Itinerary Day Seven in Belize: Waterfall Cave Adventures

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There was no doubt we needed some beach time before leaving Central America. Of course, that meant we only had one last adventure before our vacation was over. Which to pick, which to pick – Black Hole Drop or Waterfall Cave?

Runa and I spoke to several groups at our lodging about which they preferred. Both adventures were highly praised as favorites, but the Black Hole Drop seemed like a steep hike following by just a rappel. So, we opted for the waterfalls – I love the water anyway, especially in this humid, hot heat. Bam, done.

After breakfast, we got our swimsuits and quick-dry clothing on for our adventure. Teva watershoes for me; Runa borrowed my trusty, beat-up Keens. I grabbed my dry bag as well and Lisa’s waterproof camera. And, off we went on the stubby bus.

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Two other groups went with us, our new Canadian friends, Alix and Jeff, and another family of Canadians (formerly English natives).

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The bus ride was quick. A quick 30 minutes from Caves Branch, down a left turn from the main road and through a rough unpaved path, cross the river a couple of times (like most other adventures we have)…

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Soon enough, we arrived at this unmarked trail….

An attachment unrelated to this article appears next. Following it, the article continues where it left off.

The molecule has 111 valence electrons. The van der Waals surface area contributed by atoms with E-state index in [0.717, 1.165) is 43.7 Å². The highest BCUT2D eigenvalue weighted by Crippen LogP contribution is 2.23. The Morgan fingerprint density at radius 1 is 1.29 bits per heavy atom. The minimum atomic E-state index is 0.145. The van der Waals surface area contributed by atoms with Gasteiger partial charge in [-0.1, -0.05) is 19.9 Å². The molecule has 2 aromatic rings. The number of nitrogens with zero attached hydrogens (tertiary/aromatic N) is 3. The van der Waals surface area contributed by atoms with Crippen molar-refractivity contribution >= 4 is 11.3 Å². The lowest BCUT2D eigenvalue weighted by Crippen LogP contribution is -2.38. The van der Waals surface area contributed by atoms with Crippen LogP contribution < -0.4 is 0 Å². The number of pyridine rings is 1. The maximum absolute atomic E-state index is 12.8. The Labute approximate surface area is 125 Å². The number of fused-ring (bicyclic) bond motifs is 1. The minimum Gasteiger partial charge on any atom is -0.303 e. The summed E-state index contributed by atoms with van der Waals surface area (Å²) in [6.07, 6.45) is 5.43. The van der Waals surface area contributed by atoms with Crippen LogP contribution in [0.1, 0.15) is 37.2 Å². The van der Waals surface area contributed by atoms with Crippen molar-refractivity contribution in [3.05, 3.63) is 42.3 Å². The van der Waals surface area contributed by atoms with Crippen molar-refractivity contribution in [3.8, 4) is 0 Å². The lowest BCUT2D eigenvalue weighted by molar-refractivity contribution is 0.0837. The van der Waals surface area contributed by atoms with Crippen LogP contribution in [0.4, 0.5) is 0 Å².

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We unloaded. Everyone received a (apparently well-known in Canada brand) backpack, helmet, harness, life vest and a couple liters of water.

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Arnold, one of our guides, grabbed his machete….

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And we were off! Into the jungle….

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A fairly flat and easy hike (aside from the hundreds of persistent blood-sucking mosquitoes), we arrived at the cave entrance. It was probably about a 20 minute hike.

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Arnold double-checked the batteries in the headlamps. He snapped them onto our helmets, gave us a few quick rules, and as everyone got outfitted, we dived in.

But not before…. we saw the bats near the entrance.

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The small ones – insect bats.

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These medium sized ones – fruit bats. The holes they rest in are formed by the acidity in the fruits they eat. Mmm… guano holes.

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We hiked on. Every turn, another gorgeous formation or wonderment.

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Incredible, isn’t it? Can you believe we were allowed to do this….

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And also this….

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Hiking on these formations definitely would not be allowed in the US. It was amazing to be able to see the beauty of these caves so close.

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We hiked, and when I say hike, I really mean walk, for a bit before we really reached water that was more than waist-high. For point of reference, I even mean my waist, and I’m just over five feet tall.

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Arnold pointed out these gooey webs created to catch and eat bugs.

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A bit more walking…. deeper into the cave…. I’d say, at this point, we’d gone in about 30 minutes.

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All those speckles you see in my photo are dust particles! It was sure dusty in there….

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Arnold also found this giant spider to show us… It was pretty big. I want to say it was a scorpion spider? Not quite a scorpion, yet not quite a spider….